Baby Circle

A small circle fits between two touching circles so that all three circles touch each other and have a common tangent? What is the exact radius of the smallest circle?

Ab Surd Ity

Find the value of sqrt(2+sqrt3)-sqrt(2-sqrt3)and then of cuberoot(2+sqrt5)+cuberoot(2-sqrt5).

Absurdity Again

What is the value of the integers a and b where sqrt(8-4sqrt3) = sqrt a - sqrt b?

Irrational Arithmagons

Stage: 5 Challenge Level:

Jian Cedric from Chatham Grammar School for Boys solved the problem in this way:

Call the numbers in the three circles $A$, $B$ and $C$. Then their products are:
$AB= 7+7\sqrt2$
$AC= -6+2\sqrt2$
$BC= 2-4\sqrt2$

$$AB+AC= 1+9\sqrt2$$ $$\Rightarrow A(B+C)=1+9\sqrt2$$ $$\Rightarrow A= \frac{1+9\sqrt2}{B+C}$$
$$AC+BC= -4-2\sqrt2$$ $$\Rightarrow C(A+B)= -4-2\sqrt2$$ $$\Rightarrow C= \frac{-4-2\sqrt2}{A+B}$$

$$AB+BC= 9+3\sqrt2$$ $$\Rightarrow B(A+C)=9+3\sqrt2$$ $$\Rightarrow B= \frac{9+3\sqrt2}{A+C}$$

$$AB= 7+7\sqrt2 = \frac{1+9\sqrt2}{B+C} \times \frac{9+3\sqrt2}{A+C}$$ $$\Rightarrow 7+7\sqrt2=\frac{63+84\sqrt2}{(B+C)(A+C)}$$ $$\Rightarrow (B+C)(A+C) = \frac{63+84\sqrt2}{7+7\sqrt2}$$
$$\Rightarrow (B+C)(A+C)=15-3\sqrt2$$ $$\Rightarrow AB+BC+AC+C^2=15-3\sqrt2$$ $$\Rightarrow (7+7\sqrt2)+(2-4\sqrt2)+(-6+2\sqrt2)+(C^2)=15-3\sqrt2$$ $$\Rightarrow C^2=15-3\sqrt2-(7+7\sqrt2)-(2-4\sqrt2)-(-6+2\sqrt2)$$ $$\Rightarrow C^2= 12-8\sqrt2=(2-2\sqrt2)(2-2\sqrt2)$$ $$\Rightarrow C=2-2\sqrt2$$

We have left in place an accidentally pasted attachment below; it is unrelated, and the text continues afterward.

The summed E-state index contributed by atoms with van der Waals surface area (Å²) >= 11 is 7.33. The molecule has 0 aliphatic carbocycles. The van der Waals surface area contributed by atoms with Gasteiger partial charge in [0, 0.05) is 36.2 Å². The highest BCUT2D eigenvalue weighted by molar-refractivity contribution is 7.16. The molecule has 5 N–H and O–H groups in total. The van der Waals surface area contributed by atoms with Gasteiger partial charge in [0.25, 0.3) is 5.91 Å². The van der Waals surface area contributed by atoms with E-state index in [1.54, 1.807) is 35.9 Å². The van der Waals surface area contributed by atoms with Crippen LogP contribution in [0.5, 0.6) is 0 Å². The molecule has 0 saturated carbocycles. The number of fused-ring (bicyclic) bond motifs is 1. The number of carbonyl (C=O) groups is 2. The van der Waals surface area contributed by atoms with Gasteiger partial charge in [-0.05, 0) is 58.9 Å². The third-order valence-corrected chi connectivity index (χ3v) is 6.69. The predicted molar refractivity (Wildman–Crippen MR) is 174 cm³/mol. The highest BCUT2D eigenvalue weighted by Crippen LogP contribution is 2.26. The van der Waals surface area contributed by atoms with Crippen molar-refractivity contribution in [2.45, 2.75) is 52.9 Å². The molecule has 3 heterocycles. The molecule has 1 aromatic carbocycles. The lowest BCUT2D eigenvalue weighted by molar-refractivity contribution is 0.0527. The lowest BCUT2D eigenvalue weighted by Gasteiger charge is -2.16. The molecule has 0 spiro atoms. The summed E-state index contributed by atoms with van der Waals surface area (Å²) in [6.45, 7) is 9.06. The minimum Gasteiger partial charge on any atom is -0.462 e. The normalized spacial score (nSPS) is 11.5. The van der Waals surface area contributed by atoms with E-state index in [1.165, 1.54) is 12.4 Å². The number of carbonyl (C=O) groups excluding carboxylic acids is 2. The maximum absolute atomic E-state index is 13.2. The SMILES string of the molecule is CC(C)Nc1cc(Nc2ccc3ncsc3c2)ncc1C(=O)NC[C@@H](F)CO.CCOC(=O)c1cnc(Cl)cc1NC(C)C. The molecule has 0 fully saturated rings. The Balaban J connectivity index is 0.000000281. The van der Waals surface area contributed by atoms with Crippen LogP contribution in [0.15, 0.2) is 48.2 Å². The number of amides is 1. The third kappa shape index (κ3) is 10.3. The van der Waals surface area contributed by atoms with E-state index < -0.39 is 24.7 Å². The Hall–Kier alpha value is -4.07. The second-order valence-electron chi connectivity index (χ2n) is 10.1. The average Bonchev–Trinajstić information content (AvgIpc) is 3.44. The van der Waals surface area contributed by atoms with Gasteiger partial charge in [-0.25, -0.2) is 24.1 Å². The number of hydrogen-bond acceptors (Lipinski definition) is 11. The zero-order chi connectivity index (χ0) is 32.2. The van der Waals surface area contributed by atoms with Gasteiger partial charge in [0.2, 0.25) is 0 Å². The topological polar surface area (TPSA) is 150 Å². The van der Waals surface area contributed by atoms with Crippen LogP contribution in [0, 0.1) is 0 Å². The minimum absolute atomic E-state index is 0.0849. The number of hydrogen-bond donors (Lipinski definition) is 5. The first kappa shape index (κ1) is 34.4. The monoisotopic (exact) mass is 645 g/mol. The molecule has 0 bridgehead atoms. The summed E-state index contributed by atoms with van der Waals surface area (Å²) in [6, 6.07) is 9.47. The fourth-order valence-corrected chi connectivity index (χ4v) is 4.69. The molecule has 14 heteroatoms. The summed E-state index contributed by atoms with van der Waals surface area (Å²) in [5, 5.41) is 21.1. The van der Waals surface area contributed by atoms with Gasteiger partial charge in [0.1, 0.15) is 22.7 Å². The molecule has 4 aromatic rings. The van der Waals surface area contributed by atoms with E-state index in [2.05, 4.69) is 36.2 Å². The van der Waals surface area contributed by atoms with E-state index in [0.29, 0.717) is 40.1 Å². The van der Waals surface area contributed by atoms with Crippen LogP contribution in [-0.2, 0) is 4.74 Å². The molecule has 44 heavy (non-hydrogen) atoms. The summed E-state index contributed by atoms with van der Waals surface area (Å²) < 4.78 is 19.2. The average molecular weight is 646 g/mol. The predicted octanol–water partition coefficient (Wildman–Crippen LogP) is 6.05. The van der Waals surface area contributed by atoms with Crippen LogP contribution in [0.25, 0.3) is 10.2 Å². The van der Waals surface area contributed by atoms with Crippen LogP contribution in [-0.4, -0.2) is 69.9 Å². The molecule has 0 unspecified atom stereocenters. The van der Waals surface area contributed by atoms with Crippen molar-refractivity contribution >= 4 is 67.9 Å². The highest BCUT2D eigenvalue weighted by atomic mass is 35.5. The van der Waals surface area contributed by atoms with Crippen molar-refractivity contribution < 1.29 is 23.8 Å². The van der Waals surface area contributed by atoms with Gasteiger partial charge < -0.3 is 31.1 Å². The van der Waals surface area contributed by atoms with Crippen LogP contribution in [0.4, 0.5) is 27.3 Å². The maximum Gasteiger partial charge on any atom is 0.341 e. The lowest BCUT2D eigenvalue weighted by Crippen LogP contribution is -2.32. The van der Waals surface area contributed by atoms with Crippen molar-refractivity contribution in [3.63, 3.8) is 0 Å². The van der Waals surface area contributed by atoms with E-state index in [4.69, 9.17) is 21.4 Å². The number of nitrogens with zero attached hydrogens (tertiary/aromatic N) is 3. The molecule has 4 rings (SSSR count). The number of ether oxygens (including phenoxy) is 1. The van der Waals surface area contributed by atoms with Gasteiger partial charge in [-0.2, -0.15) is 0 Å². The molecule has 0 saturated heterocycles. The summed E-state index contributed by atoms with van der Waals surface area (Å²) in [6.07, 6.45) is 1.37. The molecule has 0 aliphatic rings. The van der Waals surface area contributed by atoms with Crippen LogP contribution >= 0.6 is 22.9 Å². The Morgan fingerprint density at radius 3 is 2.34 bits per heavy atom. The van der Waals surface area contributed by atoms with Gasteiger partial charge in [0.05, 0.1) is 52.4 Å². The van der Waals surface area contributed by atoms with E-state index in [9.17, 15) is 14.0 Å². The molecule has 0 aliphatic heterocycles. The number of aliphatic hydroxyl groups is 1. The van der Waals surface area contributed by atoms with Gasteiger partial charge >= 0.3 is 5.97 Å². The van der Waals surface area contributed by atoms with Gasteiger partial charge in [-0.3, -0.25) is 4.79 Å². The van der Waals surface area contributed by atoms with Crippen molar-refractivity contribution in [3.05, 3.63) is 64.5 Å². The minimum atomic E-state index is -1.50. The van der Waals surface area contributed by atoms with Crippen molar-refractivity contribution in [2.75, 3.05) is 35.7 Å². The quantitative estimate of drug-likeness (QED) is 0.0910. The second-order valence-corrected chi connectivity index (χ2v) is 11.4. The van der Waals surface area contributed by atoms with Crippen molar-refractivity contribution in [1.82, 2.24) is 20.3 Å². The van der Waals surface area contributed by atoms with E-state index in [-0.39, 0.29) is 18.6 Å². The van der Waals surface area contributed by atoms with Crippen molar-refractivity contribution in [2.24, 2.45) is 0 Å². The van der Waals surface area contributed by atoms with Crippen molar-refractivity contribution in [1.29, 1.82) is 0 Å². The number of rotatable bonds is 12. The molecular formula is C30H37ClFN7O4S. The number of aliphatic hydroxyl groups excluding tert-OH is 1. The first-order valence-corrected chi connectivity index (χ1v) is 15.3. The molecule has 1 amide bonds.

$$B(2-2\sqrt2)=2-4\sqrt2$$ $$\Rightarrow B=\frac{2-4\sqrt2}{2-2\sqrt2}= 3+\sqrt2$$

$$A(2-2\sqrt2)= -6+2\sqrt2$$ $$\Rightarrow A= \frac{-6+2\sqrt2}{2-2\sqrt2} = 1+2\sqrt2$$

So $A$ (top circle) $= 1+2\sqrt2$, $B$(bottom right circle) $= 3+\sqrt2$ and $C$ (bottom left circle) $= 2-2\sqrt2$

Aurimas who is also from Chatham Grammar School for Boys solved it in a different way:

Well, first I started by naming each circle with letters ABC - A being bottom left, B being top and C being bottom right.

Then, I formed 3 simultaneous equations :
$AB = -6 + 2\sqrt2$
$BC = 7 + 7\sqrt2$
$AC = 2 - 4\sqrt2$

By making $A$ the subject in the first equation and $C$ the subject of the second, I had a new equation :
$AC = \frac{(-6 + 2\sqrt2)(7 + 7\sqrt2)}{B^2} = 2 - 4\sqrt2$
Solving for $B$ gave me $B^2 = 9 + 4\sqrt2$ , and square rooting that led me to $B = 1 + 2\sqrt2$

Now, it was only a matter of substituting $B$ into two equations to get the value of $A$ and $C$ so : $A = 2 - 2\sqrt2$ $B = 1 + 2\sqrt2$ $C = 3 +\sqrt2$

Finally, Edward from The Leys school sent us this solution. Well done to all of you! But is this solution unique???